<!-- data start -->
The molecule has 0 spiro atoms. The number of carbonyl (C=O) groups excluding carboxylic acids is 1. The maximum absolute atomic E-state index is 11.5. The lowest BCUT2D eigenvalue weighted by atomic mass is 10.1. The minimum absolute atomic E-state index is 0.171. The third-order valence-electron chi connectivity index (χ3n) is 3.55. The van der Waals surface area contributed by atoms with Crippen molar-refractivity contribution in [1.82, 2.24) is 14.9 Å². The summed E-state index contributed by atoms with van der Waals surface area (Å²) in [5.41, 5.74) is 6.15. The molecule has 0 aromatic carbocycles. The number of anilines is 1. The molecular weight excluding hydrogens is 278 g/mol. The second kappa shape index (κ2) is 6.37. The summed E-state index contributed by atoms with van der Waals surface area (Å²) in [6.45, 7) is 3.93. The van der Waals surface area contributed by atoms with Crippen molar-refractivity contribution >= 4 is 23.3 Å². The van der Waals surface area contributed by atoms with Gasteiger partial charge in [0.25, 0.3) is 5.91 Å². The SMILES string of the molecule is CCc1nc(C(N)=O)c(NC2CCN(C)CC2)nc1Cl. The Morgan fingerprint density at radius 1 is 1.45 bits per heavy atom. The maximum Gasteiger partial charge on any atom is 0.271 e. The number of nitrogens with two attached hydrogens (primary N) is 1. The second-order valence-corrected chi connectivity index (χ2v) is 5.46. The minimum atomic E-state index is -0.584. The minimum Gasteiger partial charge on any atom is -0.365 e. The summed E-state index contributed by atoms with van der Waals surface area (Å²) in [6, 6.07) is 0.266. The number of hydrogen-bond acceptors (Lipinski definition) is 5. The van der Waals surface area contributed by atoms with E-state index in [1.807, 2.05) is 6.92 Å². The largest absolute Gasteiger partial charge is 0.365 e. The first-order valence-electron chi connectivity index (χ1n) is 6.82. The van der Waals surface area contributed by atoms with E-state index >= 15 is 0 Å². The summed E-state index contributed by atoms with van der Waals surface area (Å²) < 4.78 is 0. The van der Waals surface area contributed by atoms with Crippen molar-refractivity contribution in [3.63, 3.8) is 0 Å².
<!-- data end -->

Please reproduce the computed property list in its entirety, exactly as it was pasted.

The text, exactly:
The molecule has 0 spiro atoms. The number of carbonyl (C=O) groups excluding carboxylic acids is 1. The maximum absolute atomic E-state index is 11.5. The lowest BCUT2D eigenvalue weighted by atomic mass is 10.1. The minimum absolute atomic E-state index is 0.171. The third-order valence-electron chi connectivity index (χ3n) is 3.55. The van der Waals surface area contributed by atoms with Crippen molar-refractivity contribution in [1.82, 2.24) is 14.9 Å². The summed E-state index contributed by atoms with van der Waals surface area (Å²) in [5.41, 5.74) is 6.15. The molecule has 0 aromatic carbocycles. The number of anilines is 1. The molecular weight excluding hydrogens is 278 g/mol. The second kappa shape index (κ2) is 6.37. The summed E-state index contributed by atoms with van der Waals surface area (Å²) in [6.45, 7) is 3.93. The van der Waals surface area contributed by atoms with Crippen molar-refractivity contribution >= 4 is 23.3 Å². The van der Waals surface area contributed by atoms with Gasteiger partial charge in [0.25, 0.3) is 5.91 Å². The SMILES string of the molecule is CCc1nc(C(N)=O)c(NC2CCN(C)CC2)nc1Cl. The Morgan fingerprint density at radius 1 is 1.45 bits per heavy atom. The maximum Gasteiger partial charge on any atom is 0.271 e. The number of nitrogens with two attached hydrogens (primary N) is 1. The second-order valence-corrected chi connectivity index (χ2v) is 5.46. The minimum atomic E-state index is -0.584. The minimum Gasteiger partial charge on any atom is -0.365 e. The summed E-state index contributed by atoms with van der Waals surface area (Å²) in [6, 6.07) is 0.266. The number of hydrogen-bond acceptors (Lipinski definition) is 5. The van der Waals surface area contributed by atoms with E-state index in [1.807, 2.05) is 6.92 Å². The largest absolute Gasteiger partial charge is 0.365 e. The first-order valence-electron chi connectivity index (χ1n) is 6.82. The van der Waals surface area contributed by atoms with E-state index >= 15 is 0 Å². The summed E-state index contributed by atoms with van der Waals surface area (Å²) < 4.78 is 0. The van der Waals surface area contributed by atoms with Crippen molar-refractivity contribution in [3.63, 3.8) is 0 Å².